11 Christians Are Killed Every Hour, Says Irish Catholic Bishop Who Warns Persecution Has Reached 'Unprecedented' High

Displaced Iraqi Christians who fled from Islamic State militants in Mosul, pray at a school acting as a refugee camp in Erbil, Iraq, September 6, 2014.
Displaced Iraqi Christians who fled from Islamic State militants in Mosul, pray at a school acting as a refugee camp in Erbil, Iraq, September 6, 2014. | (Photo: Reuters/Ahmed Jadallah)

Bishop John McAreavey, chair of the council for Justice & Peace of the Irish Catholic Bishop's Conference, told the Joint Committee on Foreign Affairs and Trade that Christian persecution is at an "unprecedented" high, pointing to statistics that show 11 Christians are killed every hour of the day.

Citing a Pew Research survery, McAreavey told the committee that Christian persecution is being gravely underestimated, as "Christianity is now the world's most oppressed religious group, with persecution against them reported in 110 countries."

He continued: "Many of these countries have significant trade links with Ireland. Persecution is increasing in China. In North Korea a quarter of the country's Christians live in forced labour camps. Saudi Arabia, Yemen, and the Maldives all feature in the 10 worst places to be Christian.

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"According to the International Society for Human Rights, a non-religious organization, 80 percent of all acts of religious discrimination in the world today are directed against Christians."

At least 100,000 Christians are killed every year because of their faith in Jesus Christ, McAreavey said, adding that an even greater number of believers are "being tortured, imprisoned, exiled, threatened, excluded, attacked and discriminated against on a widespread scale."

The bishop also shared statements from the Chief Rabbi of Britain, Jonathan Sacks, who recently said that the suffering of Christians in the Middle East is "one of the crimes against humanity of our time," comparing it to Jewish pogroms in Europe and asserted that he's "appalled at the lack of protest it has evoked."

The killing and torturing of Christians in the Middle East is "a threat to our common humanity and to the religious and cultural patrimony of the world" and places "peace and stability of the entire planet" at risk, the bishop continued.

McAreavey also addressed leaders of Western nations who've so far refuse to commit to helping Christians in the Middle East.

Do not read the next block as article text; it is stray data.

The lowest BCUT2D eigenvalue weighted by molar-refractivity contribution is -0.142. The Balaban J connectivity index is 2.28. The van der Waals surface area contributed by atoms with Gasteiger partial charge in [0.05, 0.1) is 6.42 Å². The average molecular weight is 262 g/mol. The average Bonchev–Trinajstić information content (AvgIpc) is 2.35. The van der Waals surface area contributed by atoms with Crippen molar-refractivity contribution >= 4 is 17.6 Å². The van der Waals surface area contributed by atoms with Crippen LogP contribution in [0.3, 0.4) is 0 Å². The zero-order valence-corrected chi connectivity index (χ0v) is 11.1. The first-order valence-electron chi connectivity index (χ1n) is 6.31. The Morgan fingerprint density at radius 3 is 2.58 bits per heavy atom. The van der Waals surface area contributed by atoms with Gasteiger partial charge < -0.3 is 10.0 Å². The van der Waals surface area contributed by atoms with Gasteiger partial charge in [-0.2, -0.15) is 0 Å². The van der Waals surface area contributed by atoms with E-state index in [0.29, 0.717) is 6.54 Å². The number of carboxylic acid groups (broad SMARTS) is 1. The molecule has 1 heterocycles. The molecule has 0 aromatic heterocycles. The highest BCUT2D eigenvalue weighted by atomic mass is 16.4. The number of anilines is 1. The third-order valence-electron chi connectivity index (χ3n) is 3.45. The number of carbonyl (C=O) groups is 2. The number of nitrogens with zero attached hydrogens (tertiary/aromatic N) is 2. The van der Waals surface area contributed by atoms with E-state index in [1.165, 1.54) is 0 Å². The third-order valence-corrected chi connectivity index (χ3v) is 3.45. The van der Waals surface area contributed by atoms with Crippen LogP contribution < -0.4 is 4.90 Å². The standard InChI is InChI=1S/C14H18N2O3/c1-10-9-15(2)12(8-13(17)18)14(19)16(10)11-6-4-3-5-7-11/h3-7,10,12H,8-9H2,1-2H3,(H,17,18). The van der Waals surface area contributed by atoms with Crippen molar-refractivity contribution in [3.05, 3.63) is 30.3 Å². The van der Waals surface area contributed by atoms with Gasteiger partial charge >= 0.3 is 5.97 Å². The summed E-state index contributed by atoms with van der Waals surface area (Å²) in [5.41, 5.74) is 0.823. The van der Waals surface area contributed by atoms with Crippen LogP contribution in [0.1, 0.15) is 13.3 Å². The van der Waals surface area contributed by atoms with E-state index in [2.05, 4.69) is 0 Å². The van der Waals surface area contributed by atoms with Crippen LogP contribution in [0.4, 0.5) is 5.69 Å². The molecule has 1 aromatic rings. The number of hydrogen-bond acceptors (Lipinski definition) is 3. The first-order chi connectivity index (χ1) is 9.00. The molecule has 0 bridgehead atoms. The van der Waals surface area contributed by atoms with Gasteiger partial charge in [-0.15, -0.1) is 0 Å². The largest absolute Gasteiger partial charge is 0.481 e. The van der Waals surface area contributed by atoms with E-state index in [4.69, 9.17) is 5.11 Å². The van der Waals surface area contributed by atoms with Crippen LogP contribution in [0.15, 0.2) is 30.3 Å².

"Perhaps because of a fear of being seen as less than aggressively secular in their own country," he said, many governments of majority Christian countries in the West seem reluctant to give direct aid to churches and religious minorities."

He went on to argue that the West risks losing its own understanding of the importance of religion by ignoring the conflict in the Middle East and urged his fellow Catholics to appeal "to all governments and societies to affirm the vital importance of respecting the right to religious freedom and conscience as a fundamental principle of genuine pluralism in a tolerant society."

Some Christian leaders in the West have spoken out about the lack of aid persecuted Christians are receiving in the Middle East, including Rev. William Devlin of Infinity Bible Church in Bronx, New York.

Devlin has traveled to over 11 different countries including Kurdish Iraq where the persecution of Christians is rampant. He's urged other leaders to help by traveling to these nations with him, but told The Christian Post in an interview last week that he's disappointed in some of the excuses he's heard, with the number one reason being that the pastors cannot afford it.

As an answer to their excuses, Devlin said he will pay for pastors' airfare to travel to persecuted nations.

"My efforts are bearing fruit, and just hope that we can continue to get the call out there because I think it is a total embarrassment, it's a black eye in the face of Jesus that we are not going over there," said Devlin told CP.

Devlin plans to return to Iraq in July and hopes other pastors will go along with him.

Christian leaders from the East, such as Sister Diana Momeka, an Iraqi Catholic nun who was driven out of her home by ISIS in August of 2014, are also speaking out.

Momeka recently traveled to the U.S. to address Congress on the militant Islamic group's persecution of Christians in the region, and said the killing of believers could lead to the destruction of commonality between the Eastern and Western cultures if it continues.

"This is cultural and human genocide," she said during a congressional hearing on Wednesday, adding that the eradication of the Christian community has "placed the whole region on the edge of a terrible catastrophe."

"Christians have for centuries been the bridge that connects Eastern and Western cultures. Destroying this bridge will leave an isolated, inculturated conflict zone emptied of cultural and religious diversity."

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